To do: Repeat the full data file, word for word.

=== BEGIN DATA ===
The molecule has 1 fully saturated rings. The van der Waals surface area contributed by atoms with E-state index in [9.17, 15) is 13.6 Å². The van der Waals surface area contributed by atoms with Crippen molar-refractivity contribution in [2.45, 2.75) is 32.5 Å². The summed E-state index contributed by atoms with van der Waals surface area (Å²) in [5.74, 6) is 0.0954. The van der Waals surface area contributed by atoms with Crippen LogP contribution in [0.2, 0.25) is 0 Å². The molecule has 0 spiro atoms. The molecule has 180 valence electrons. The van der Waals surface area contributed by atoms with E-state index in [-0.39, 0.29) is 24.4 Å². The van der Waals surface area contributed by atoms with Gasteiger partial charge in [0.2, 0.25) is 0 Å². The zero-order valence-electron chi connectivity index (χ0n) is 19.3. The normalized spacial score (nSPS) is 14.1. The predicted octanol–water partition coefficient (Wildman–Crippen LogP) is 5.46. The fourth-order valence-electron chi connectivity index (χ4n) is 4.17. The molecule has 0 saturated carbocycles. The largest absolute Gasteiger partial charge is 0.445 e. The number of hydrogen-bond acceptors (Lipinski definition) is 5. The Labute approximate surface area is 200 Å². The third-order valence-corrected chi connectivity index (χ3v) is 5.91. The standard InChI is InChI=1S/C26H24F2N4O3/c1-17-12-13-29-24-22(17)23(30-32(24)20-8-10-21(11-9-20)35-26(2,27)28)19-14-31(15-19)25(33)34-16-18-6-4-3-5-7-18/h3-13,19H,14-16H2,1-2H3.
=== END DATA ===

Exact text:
The molecule has 1 fully saturated rings. The van der Waals surface area contributed by atoms with E-state index in [9.17, 15) is 13.6 Å². The van der Waals surface area contributed by atoms with Crippen molar-refractivity contribution in [2.45, 2.75) is 32.5 Å². The summed E-state index contributed by atoms with van der Waals surface area (Å²) in [5.74, 6) is 0.0954. The van der Waals surface area contributed by atoms with Crippen LogP contribution in [0.2, 0.25) is 0 Å². The molecule has 0 spiro atoms. The molecule has 180 valence electrons. The van der Waals surface area contributed by atoms with E-state index in [-0.39, 0.29) is 24.4 Å². The van der Waals surface area contributed by atoms with Gasteiger partial charge in [0.2, 0.25) is 0 Å². The zero-order valence-electron chi connectivity index (χ0n) is 19.3. The normalized spacial score (nSPS) is 14.1. The predicted octanol–water partition coefficient (Wildman–Crippen LogP) is 5.46. The fourth-order valence-electron chi connectivity index (χ4n) is 4.17. The molecule has 0 saturated carbocycles. The largest absolute Gasteiger partial charge is 0.445 e. The number of hydrogen-bond acceptors (Lipinski definition) is 5. The Labute approximate surface area is 200 Å². The third-order valence-corrected chi connectivity index (χ3v) is 5.91. The standard InChI is InChI=1S/C26H24F2N4O3/c1-17-12-13-29-24-22(17)23(30-32(24)20-8-10-21(11-9-20)35-26(2,27)28)19-14-31(15-19)25(33)34-16-18-6-4-3-5-7-18/h3-13,19H,14-16H2,1-2H3.